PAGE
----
Still working on the part of the sci-fi epic called LYFE that this may or may not finally fit into…

 It’s a bitter musing that may or may not be delivered by a member of a semi-immortal and rather high and mighty alien species to its cranky but humbled human interlocutor; depending on how this particular alien’s character finishes growing in me old petri dish, he may or may not be agnostic enough to believably say such a thing. Also, there’s stuff in it about current physics. No doubt THAT will have to be tinkered with.


But I’d like to try it out as a blog post, for now. You know, keeping up the public interest in case a sci-fi publishing house ever decides to actually check LYFE out instead of tossing it on the “no space cowboys? yawn” section of the slush pile. Highly unlikely, since I’m not on television, but you know, I need to do stuff that tricks my brain into thinking continual breathing isn’t just a vanity.

(clears throat)

Did it never occur to you people that this
place may be too awful to be random? A mean retarded Maker gloats over your
strange seductive minds, these bitter conscious soap bubbles he’s trapped in his weak meat soup.
Why would the godshead sentence itself to so many centuries of such bad gruel? Clearly
he thinks it’s a very funny joke. So funny it’s worth the taste of raw blood
forever! How bitter to be the ultimate butt of this joke—a “person”—to ride,
awake, within the gross blood pudding, wishing only to be free of it—and yet
you cry to see God grin and drool as he gorges it down, idiocy omnipotent. So
pleased with its paltry, sloshing joke, a joke that never stops begging for
mercy! How nightmarish, to always know he will have the last bite. Which is
worse for us creatures: to be awake to feel this obscene bully tear the last of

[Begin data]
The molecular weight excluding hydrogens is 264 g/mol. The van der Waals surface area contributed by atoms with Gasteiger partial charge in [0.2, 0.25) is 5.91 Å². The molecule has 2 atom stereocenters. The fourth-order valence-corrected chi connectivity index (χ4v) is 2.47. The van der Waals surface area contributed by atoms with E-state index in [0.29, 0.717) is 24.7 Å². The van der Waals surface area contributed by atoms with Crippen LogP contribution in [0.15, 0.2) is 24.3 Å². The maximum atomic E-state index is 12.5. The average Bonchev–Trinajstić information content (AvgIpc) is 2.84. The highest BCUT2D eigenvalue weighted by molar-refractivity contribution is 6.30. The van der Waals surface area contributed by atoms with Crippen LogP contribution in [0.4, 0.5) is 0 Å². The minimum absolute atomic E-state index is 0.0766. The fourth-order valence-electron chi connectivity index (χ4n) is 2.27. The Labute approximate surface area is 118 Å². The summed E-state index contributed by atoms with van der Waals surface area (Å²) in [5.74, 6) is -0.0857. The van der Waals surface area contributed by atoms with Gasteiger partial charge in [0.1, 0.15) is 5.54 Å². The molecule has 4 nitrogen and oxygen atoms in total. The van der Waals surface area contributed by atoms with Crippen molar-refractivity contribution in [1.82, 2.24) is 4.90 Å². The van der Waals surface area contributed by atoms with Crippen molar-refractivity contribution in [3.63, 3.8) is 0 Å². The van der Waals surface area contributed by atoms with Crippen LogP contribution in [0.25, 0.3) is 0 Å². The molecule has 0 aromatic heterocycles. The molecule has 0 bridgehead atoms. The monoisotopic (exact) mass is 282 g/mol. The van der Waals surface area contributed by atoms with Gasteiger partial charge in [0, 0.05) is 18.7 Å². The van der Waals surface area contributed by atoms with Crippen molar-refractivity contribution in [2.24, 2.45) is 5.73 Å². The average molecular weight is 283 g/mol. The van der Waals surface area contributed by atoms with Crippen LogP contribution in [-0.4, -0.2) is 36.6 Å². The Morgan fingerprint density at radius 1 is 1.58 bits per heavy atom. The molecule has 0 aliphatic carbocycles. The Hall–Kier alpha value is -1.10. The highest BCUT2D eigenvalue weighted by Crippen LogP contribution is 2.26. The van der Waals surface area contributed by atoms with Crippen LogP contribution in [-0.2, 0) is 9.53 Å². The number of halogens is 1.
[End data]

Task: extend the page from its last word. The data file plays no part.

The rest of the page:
you from your shell, or to be “mercifully” spared the last of your memories?
But what’s the worth of a memory that can only be held for never? For whose
benefit would you savor that last beautiful sunset drenched in pain? The moment
it happens, the personality stew you’re so disgustingly proud of is gone.

Or perhaps there is no god. But again I ask
you: could such a malicious universe truly be an accident? Some of us have
guessed that perhaps the “god” is a scientist, who’s created the universe we
live in with an apparatus—the way our physicians can very momentarily create a “universe”
with its own laws of physics in a jar. Do those “universes” we create for fun
live and die these same subjective agonies in their soap bubble? Or are we
merely playing at god, while the one true God laughs cruelly as we dab in the
sandbox, waiting for his fang? Or if we are, in fact, creatures of another
scientist’s soap bubble, who created that nasty scientist? And who created his Creator? And is
there a universe that isn’t eating its own tail, and if there is why have we
creatures here been shut out of it forever? Perversely, the only comfort is to
think that we really are in hell and we truly enjoyed our mortal sins in a
former life. I hope they were delicious.

Comments

  1. Dylan Koch

    Ann,
    I really like your writing and plan on reading more of it. I can see some of your ideas surrounding the struggles we have with memory echoing, to some extent, the ravages of dementia progressing to Alzheimer's. I'm particularly interested in your decision to introject physics into your story. I like this, as well, mainly because the only role models we have nowadays in the science world seem so married to profiteering tech types like Jeff (slave-drone) Bezos.

  2. Post
    Author
    Ann Sterzinger

    Thank you to you both… Mean-Spirited: are you talking about that bit where Burroughs posits that there may be too many bodies for the number of available souls? I've always remembered that. Dylan: The idea of a universe in a bubble is as fascinating as it is viscerally disturbing as it is… well, it makes me wonder, as a lay moron, what exactly the geniuses who do these things define as a "universe"; I've gathered it's a realm where the laws of physics are different. Is "different" relative, though? To long-gone geniuses like Descartes, the laws of physics on the Earth might appear to differ from those outside the atmosphere.

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